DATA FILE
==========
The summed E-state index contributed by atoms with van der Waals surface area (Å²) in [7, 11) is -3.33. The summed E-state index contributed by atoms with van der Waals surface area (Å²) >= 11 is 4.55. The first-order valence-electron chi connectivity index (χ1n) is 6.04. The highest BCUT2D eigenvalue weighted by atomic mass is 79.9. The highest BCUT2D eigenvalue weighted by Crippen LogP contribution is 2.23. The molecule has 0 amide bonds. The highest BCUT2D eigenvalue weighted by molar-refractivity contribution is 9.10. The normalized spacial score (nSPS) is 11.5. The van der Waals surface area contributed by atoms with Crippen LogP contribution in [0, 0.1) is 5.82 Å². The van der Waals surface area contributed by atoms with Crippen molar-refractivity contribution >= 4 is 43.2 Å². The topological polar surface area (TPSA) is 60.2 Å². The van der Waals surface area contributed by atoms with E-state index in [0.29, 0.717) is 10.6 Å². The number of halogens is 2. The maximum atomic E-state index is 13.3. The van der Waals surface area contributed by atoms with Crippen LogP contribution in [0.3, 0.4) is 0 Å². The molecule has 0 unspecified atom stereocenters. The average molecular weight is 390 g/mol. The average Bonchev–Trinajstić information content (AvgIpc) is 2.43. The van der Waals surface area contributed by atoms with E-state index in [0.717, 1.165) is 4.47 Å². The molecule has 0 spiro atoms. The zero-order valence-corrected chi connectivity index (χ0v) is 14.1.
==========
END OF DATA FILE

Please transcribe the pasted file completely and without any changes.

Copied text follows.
The summed E-state index contributed by atoms with van der Waals surface area (Å²) in [7, 11) is -3.33. The summed E-state index contributed by atoms with van der Waals surface area (Å²) >= 11 is 4.55. The first-order valence-electron chi connectivity index (χ1n) is 6.04. The highest BCUT2D eigenvalue weighted by atomic mass is 79.9. The highest BCUT2D eigenvalue weighted by Crippen LogP contribution is 2.23. The molecule has 0 amide bonds. The highest BCUT2D eigenvalue weighted by molar-refractivity contribution is 9.10. The normalized spacial score (nSPS) is 11.5. The van der Waals surface area contributed by atoms with Crippen LogP contribution in [0, 0.1) is 5.82 Å². The van der Waals surface area contributed by atoms with Crippen molar-refractivity contribution >= 4 is 43.2 Å². The topological polar surface area (TPSA) is 60.2 Å². The van der Waals surface area contributed by atoms with E-state index in [0.29, 0.717) is 10.6 Å². The number of halogens is 2. The maximum atomic E-state index is 13.3. The van der Waals surface area contributed by atoms with Crippen LogP contribution in [0.3, 0.4) is 0 Å². The molecule has 0 unspecified atom stereocenters. The average molecular weight is 390 g/mol. The average Bonchev–Trinajstić information content (AvgIpc) is 2.43. The van der Waals surface area contributed by atoms with E-state index in [0.717, 1.165) is 4.47 Å². The molecule has 0 spiro atoms. The zero-order valence-corrected chi connectivity index (χ0v) is 14.1.